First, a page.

A few steps away from the Rothko Chapel, past the modern architecture of St. Thomas University, you’ll find the Chapel of St. Basil, designed by Philip Johnson. Its design is amazing, all geometric forms and plays of light.
Walk With the Surrealists
Dominique and John de Menil had one passion: art. Over the decades they amassed some 10,000 pieces that together give those who view them a glimpse of the globe. They’re contained in a long, gray building designed by Renzo Piano under the name, The Menil Collection (www.menil.org). There are sculptures from Africa and the Pacific Islands, medieval pieces and a mobile by Alexander Calder next to paintings by René Magritte and Max Ernst, just to name a few. Visitors will find a hidden room with another collection of diverse objects. Entry is free.
After a morning with the Menil Collection, stop by Bistro Menil (www.bistromenil.com) for the exquisite lemon tart and, if you have time, visit the nearby three buildings: the Chapel of Byzantine Frescos, Richmond Hall and the Cy Twombly Gallery. (The Rothko Chapel is right there, too.)
Have A Coffee At Montrose
With a long display case filled with macaroons, croissants, baguettes and all kinds of sweet treats, the Common Bond Café (www.commonbondcafe.com) is the ideal place for a cup of coffee and a chat. Its only one of the many hip places located on Westheimer Street in Montrose, where everyone starts off the morning right. Take the time to explore the area—there are several blocks to browse between Montrose Boulevard and Shepherd Drive. This used to be a hangout for artists and dissident hippies who opposed the Vietnam War; now it’s filled with antique shops, art galleries, tattoo parlors and tons of restaurants. Come back after sunset for cocktails at the Anvil Bar & Refuge (www.anvilhouston.com) or artisanal beer at The Hay Merchant (www.haymerchant.com). Finish the evening out close by at the Boheme (www.barboheme.com), an open-air bar with red lighting and great sangria.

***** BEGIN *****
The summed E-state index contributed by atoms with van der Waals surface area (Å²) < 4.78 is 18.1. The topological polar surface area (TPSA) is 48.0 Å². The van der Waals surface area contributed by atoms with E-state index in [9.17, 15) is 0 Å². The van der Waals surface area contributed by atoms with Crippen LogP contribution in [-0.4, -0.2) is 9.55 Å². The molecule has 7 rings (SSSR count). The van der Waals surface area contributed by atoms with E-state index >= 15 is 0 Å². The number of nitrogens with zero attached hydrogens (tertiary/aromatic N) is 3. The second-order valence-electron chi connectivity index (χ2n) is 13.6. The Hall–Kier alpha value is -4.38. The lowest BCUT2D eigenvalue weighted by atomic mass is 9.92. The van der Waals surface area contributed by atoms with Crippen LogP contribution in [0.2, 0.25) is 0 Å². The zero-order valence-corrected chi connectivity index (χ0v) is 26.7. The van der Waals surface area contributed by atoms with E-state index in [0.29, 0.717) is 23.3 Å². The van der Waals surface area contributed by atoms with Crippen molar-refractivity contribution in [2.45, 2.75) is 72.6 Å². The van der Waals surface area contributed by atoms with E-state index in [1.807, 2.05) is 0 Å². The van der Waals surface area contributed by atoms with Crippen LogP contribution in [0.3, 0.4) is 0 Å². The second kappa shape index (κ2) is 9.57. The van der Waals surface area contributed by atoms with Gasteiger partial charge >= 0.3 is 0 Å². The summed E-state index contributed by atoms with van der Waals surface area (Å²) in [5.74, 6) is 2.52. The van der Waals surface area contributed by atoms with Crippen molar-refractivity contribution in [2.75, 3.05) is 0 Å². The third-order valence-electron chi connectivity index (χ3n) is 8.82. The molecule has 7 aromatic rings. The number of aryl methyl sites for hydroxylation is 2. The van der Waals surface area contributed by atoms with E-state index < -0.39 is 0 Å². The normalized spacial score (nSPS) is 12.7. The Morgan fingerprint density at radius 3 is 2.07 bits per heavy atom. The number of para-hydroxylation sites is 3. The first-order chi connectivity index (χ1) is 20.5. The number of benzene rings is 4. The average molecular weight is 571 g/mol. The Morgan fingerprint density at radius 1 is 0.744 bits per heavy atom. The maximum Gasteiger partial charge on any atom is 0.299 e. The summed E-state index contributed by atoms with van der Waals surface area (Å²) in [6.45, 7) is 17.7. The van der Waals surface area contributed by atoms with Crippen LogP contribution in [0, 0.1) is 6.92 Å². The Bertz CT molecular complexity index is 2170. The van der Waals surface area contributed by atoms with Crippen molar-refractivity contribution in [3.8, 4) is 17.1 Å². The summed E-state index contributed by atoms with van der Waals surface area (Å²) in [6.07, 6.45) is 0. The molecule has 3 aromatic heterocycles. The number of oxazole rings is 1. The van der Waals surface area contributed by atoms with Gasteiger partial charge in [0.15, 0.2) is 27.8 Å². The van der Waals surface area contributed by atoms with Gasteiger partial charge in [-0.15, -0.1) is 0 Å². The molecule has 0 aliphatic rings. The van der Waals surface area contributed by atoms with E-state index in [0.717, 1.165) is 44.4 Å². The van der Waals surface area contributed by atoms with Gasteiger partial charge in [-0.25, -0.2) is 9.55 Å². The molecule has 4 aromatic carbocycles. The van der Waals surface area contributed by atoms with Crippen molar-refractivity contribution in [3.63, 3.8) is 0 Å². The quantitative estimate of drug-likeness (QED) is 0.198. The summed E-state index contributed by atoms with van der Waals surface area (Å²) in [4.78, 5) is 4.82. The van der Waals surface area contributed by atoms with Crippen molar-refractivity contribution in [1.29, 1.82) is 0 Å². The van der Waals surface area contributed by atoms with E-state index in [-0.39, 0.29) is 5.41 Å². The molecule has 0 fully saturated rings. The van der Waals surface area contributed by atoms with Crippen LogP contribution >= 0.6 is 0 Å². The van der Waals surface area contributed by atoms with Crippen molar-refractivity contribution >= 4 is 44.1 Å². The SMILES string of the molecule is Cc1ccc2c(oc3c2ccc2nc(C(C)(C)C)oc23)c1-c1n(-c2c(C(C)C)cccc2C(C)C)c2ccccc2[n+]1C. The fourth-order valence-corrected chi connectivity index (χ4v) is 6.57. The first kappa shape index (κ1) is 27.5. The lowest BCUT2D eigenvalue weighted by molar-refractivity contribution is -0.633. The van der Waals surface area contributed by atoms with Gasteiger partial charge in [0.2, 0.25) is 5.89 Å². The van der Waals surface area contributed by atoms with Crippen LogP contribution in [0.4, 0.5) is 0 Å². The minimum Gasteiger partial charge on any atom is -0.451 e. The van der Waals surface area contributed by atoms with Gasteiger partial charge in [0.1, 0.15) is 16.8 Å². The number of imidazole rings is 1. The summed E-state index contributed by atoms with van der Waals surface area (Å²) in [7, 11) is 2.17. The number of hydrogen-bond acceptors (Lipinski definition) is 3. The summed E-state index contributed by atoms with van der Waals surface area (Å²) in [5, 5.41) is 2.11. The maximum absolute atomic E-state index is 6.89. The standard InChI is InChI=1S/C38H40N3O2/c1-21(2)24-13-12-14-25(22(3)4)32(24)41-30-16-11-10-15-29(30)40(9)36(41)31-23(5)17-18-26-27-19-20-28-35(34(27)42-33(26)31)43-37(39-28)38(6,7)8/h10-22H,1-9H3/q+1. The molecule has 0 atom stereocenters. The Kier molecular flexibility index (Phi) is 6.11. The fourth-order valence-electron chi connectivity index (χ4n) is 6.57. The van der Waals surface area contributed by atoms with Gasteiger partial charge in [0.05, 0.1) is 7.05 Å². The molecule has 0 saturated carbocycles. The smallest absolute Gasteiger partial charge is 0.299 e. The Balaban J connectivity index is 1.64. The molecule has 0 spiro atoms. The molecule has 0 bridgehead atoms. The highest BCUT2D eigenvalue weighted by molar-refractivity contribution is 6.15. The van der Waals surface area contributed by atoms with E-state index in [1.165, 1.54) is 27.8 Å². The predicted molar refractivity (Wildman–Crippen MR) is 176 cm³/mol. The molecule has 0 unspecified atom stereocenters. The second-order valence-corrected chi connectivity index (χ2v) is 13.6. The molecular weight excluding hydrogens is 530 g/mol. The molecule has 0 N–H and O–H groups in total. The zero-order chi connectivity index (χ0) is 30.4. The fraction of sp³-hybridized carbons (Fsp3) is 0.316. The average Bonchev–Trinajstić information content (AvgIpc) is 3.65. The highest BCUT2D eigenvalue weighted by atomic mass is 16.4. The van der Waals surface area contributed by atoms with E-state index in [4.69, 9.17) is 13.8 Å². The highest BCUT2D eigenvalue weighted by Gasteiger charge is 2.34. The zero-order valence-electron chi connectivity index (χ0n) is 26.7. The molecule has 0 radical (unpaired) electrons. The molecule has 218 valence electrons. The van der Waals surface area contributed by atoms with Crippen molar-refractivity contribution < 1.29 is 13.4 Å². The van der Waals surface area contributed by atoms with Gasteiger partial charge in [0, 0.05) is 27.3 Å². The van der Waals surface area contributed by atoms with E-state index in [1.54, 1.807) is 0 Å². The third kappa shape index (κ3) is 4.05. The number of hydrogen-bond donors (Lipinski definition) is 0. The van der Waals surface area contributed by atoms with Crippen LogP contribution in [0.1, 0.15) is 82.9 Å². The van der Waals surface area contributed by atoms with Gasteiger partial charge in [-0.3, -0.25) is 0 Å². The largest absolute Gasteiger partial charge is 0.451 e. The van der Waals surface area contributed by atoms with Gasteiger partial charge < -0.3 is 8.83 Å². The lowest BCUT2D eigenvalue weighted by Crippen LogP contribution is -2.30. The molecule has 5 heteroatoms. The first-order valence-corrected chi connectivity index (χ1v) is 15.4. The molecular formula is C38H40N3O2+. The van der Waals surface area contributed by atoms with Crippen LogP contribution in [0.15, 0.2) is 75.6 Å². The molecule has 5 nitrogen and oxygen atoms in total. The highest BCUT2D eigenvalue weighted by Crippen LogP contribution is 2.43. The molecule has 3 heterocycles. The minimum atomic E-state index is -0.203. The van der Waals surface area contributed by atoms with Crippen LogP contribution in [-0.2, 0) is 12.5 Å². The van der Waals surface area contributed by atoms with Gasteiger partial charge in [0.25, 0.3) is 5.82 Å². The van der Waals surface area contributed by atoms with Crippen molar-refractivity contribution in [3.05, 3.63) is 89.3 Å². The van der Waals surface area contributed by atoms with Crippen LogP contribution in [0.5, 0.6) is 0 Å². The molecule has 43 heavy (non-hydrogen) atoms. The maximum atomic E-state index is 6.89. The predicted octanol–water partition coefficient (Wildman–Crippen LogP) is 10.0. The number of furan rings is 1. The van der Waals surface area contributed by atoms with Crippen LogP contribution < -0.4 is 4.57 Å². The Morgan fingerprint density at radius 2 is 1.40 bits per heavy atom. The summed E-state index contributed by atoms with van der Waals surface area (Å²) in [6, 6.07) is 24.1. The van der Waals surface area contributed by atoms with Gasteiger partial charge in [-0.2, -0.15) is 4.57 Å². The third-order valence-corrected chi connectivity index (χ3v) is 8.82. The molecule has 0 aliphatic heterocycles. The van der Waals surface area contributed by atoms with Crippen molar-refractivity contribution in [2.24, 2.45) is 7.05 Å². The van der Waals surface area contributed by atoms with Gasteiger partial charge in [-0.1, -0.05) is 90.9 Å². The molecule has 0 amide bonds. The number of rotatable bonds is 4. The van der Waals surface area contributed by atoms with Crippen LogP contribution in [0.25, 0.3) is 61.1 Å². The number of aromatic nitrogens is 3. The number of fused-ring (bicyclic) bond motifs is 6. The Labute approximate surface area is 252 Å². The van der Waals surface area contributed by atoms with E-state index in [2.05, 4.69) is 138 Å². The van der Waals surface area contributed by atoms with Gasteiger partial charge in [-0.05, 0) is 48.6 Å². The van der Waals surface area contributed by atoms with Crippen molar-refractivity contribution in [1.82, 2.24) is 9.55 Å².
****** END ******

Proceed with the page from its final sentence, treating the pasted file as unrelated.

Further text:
Cheer On Your Favorite Team
There are four stadiums where you can go watch one of the many professional teams that call Houston home. If baseball is your game, head out to the Minute Maid Park (www.houston.astros.mlb.com), home of the Houston Astros. Basketball fans can catch the Houston Rockets at the Toyota Center (www.houstontoyotacenter.com), also the sight of many a headliner concert. At the NRG Stadium (www.nrgpark.com/nrg-stadium) the NFL fans yell off their heads cheering for the Houston Texans, while soccer fans can don their best orange outfits and cheer the Houston Dynamos or the Houston Dash at the BBVA Compass Stadium (www.bbvacompassstadium.com), which opened fairly recently in 2012.